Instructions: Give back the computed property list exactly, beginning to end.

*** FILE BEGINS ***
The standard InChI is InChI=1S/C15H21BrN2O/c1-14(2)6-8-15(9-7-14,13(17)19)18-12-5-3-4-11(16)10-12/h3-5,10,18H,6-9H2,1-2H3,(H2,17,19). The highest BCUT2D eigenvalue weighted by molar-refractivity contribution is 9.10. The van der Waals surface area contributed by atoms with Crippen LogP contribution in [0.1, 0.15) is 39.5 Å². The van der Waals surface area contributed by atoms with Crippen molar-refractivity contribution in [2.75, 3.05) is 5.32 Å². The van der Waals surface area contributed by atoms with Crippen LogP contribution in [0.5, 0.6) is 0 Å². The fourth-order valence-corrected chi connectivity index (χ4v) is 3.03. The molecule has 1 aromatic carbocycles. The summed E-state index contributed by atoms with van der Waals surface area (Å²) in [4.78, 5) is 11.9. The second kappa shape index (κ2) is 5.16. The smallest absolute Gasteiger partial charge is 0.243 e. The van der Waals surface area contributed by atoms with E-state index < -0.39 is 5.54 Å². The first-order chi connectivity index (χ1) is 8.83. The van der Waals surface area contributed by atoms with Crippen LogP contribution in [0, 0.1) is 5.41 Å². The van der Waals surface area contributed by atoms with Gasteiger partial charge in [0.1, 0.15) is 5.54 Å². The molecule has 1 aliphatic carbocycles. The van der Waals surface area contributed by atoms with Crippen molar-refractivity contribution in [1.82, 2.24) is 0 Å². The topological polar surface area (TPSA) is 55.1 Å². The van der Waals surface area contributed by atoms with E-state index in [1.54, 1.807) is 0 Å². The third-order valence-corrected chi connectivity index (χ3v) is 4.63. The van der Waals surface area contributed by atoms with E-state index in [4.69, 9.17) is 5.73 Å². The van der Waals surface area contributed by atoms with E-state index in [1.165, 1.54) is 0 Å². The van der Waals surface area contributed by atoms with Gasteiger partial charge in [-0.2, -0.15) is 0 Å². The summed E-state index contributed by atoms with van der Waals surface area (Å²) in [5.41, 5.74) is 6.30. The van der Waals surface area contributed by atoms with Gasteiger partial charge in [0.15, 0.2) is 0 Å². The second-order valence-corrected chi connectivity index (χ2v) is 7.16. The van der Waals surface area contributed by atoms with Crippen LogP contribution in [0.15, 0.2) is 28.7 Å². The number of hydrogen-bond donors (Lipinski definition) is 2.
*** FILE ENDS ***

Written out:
The standard InChI is InChI=1S/C15H21BrN2O/c1-14(2)6-8-15(9-7-14,13(17)19)18-12-5-3-4-11(16)10-12/h3-5,10,18H,6-9H2,1-2H3,(H2,17,19). The highest BCUT2D eigenvalue weighted by molar-refractivity contribution is 9.10. The van der Waals surface area contributed by atoms with Crippen LogP contribution in [0.1, 0.15) is 39.5 Å². The van der Waals surface area contributed by atoms with Crippen molar-refractivity contribution in [2.75, 3.05) is 5.32 Å². The van der Waals surface area contributed by atoms with Crippen LogP contribution in [0.5, 0.6) is 0 Å². The fourth-order valence-corrected chi connectivity index (χ4v) is 3.03. The molecule has 1 aromatic carbocycles. The summed E-state index contributed by atoms with van der Waals surface area (Å²) in [4.78, 5) is 11.9. The second kappa shape index (κ2) is 5.16. The smallest absolute Gasteiger partial charge is 0.243 e. The van der Waals surface area contributed by atoms with E-state index < -0.39 is 5.54 Å². The first-order chi connectivity index (χ1) is 8.83. The van der Waals surface area contributed by atoms with Crippen LogP contribution in [0, 0.1) is 5.41 Å². The van der Waals surface area contributed by atoms with Gasteiger partial charge in [0.1, 0.15) is 5.54 Å². The molecule has 1 aliphatic carbocycles. The van der Waals surface area contributed by atoms with Crippen molar-refractivity contribution in [1.82, 2.24) is 0 Å². The topological polar surface area (TPSA) is 55.1 Å². The van der Waals surface area contributed by atoms with E-state index in [1.54, 1.807) is 0 Å². The third-order valence-corrected chi connectivity index (χ3v) is 4.63. The van der Waals surface area contributed by atoms with E-state index in [4.69, 9.17) is 5.73 Å². The van der Waals surface area contributed by atoms with E-state index in [1.165, 1.54) is 0 Å². The van der Waals surface area contributed by atoms with Gasteiger partial charge in [-0.2, -0.15) is 0 Å². The summed E-state index contributed by atoms with van der Waals surface area (Å²) in [5.41, 5.74) is 6.30. The van der Waals surface area contributed by atoms with Gasteiger partial charge in [0.15, 0.2) is 0 Å². The second-order valence-corrected chi connectivity index (χ2v) is 7.16. The van der Waals surface area contributed by atoms with Crippen LogP contribution in [0.15, 0.2) is 28.7 Å². The number of hydrogen-bond donors (Lipinski definition) is 2.